How To Review A Universal Remote Control

By | December 12, 2017

Universal remote controls reduce the hassle in our lives. Goodbye five different devices and hello one all purpose remote.

Universal remotes are not cheap however and since they become the central control point of all our entertainment devices it’s important to purchase the right remote. So what are the important points to look at when reviewing a universal remote for potential purchase ?

In this article we look at the key features you should be evaluating before you lay down your money. The most complex interaction you will have with your universal remote is not your every day use as you control your TV, VCR, DVDs and Receivers.

The most complex interaction will be the day you purchase your remote and need to configure it so it can work with your devices. There are different ways that a universal remote can be configured and it’s important you understand how you will be setting up your remote once you get it home.

Remote to remote learning is one method you can use to configure your new universal remote. This involves you taking your existing remote controls, point them at your new universal remote and then pressing their buttons.

The universal remote will record the signals produced by the old remotes and be able to reproduce them. This method is relatively simply and doesn’t take up too much time, the problem is that often old remotes have gone missing and are not available.

Some modern high end universal remotes can be connected up to your computer, often via a USB cable. The remote can then be configured by selecting your device model and manufacturer from an online database.

This method is also quick and easy. The online databases of devices such as TVs, stereos, TiVos and the like are huge and growing all the time.

The drawback of this method is that you need to leave your lounge room and connect to your PC. Obviously this method is not going to work if you don’t have a home PC.

Some universal remote control units come with an in-built database of devices that they can recognize. You simply select on the remote’s menu the model of your TV, Receiver or the like and it will immediately be able to control that device.

The in-built databases are often smaller than those that are available online. If you are concerned that you have some obscure equipment that may not be supported you need to worry.

The universal remote manufacturers have this covered. Almost all universal remotes come with a fallback method that will allow you to specify a more generic device category and discover the correct control signals for your specific device through trial and error.

One criteria you should look at is the complexity of macro that you would like to record. Different remotes support different levels of sophistication.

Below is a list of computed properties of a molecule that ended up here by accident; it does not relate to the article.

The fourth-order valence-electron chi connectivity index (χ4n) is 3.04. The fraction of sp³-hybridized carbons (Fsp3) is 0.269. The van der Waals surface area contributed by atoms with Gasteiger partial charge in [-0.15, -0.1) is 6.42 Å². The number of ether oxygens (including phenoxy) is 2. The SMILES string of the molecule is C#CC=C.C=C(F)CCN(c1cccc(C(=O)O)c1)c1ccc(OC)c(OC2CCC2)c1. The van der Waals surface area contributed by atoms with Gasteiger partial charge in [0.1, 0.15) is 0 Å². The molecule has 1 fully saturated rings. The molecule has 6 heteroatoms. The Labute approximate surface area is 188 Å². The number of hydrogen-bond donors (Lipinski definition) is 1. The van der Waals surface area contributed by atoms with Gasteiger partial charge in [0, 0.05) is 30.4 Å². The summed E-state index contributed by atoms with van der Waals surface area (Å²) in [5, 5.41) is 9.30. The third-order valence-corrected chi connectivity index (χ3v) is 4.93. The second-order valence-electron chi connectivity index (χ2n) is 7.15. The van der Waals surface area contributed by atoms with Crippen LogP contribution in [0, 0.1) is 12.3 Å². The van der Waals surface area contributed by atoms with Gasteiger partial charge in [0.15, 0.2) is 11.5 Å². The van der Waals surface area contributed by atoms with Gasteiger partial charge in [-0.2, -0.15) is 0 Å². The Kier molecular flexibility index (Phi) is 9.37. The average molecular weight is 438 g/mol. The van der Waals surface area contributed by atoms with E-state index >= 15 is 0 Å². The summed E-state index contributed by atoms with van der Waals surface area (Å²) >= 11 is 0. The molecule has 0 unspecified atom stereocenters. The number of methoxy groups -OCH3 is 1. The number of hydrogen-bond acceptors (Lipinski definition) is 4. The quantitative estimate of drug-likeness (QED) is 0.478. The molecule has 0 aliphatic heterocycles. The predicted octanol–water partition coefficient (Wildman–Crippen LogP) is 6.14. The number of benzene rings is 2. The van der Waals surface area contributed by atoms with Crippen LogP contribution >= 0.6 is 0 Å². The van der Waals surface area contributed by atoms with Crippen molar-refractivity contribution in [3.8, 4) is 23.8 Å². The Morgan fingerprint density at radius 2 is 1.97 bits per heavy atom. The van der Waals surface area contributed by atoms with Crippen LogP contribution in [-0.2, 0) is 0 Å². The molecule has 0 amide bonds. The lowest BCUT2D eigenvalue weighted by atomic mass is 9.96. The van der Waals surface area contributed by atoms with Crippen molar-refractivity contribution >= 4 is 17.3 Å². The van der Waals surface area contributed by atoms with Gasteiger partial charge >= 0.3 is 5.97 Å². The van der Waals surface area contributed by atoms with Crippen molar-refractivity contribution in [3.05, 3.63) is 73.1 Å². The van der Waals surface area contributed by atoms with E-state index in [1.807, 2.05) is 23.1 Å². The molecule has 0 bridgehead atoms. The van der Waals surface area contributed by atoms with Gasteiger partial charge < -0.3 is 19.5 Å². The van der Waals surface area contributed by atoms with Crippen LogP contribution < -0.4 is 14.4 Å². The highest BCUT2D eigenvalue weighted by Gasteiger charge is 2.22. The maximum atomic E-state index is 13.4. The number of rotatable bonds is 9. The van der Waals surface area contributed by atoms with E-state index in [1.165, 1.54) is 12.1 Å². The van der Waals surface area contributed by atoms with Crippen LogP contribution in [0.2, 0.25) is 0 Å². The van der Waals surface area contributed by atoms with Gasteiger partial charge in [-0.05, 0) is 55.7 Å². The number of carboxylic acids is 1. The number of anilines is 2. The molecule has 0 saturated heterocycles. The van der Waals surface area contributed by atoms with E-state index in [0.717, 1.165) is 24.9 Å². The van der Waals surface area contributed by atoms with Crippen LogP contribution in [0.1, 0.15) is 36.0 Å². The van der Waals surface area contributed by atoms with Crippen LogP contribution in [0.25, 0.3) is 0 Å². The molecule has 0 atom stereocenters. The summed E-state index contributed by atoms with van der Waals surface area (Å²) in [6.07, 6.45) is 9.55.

Most will allow you to issue multiple instructions to a device with a single button click but if you wish to issue multiple instructions to multiple devices you should make sure your universal remote is up to the job.

Some remotes support the concept of activity based control. This means that you can associate a specific button with an activity, such as listening to a CD, and the remote will do all the work required to make this activity available.

For example, the remote might turn off your television and stop the DVD player before starting the CD player and turning up your speakers. The remote isn’t just performing a single operation it is doing everything that is required.

Remote controls have different button hardness. It’s important you know what your personal preference is, do you like soft spongy buttons or hard plastic buttons ?

Over the years your fingers will be pressing these buttons thousands of times so as trivial as it might sound make sure you get the buttons you prefer.

Universal remotes have a varied array of power sources. Some require removable AA batteries, the same kind you would find in a Walkman.

The advantage of removable batteries is that you do no need to charge the remote or plug a charging station into the wall power socket.

The disadvantages are that you will be replacing the batteries every 3-6 months. This is an extra hassle and expense.

Some universal remotes come with build in rechargeable batteries that are replenished by cradling the remote in a docking recharge station.

You will need to plug the station into a wall socket. The more you know about your remote before you make a purchase the more likely you are to get the right remote.

Happy remote hunting! To read more information about universal remote controls visit Advanced Universal Remote and read reviews of specific remotes.

Check out the Logitech Harmony One Review

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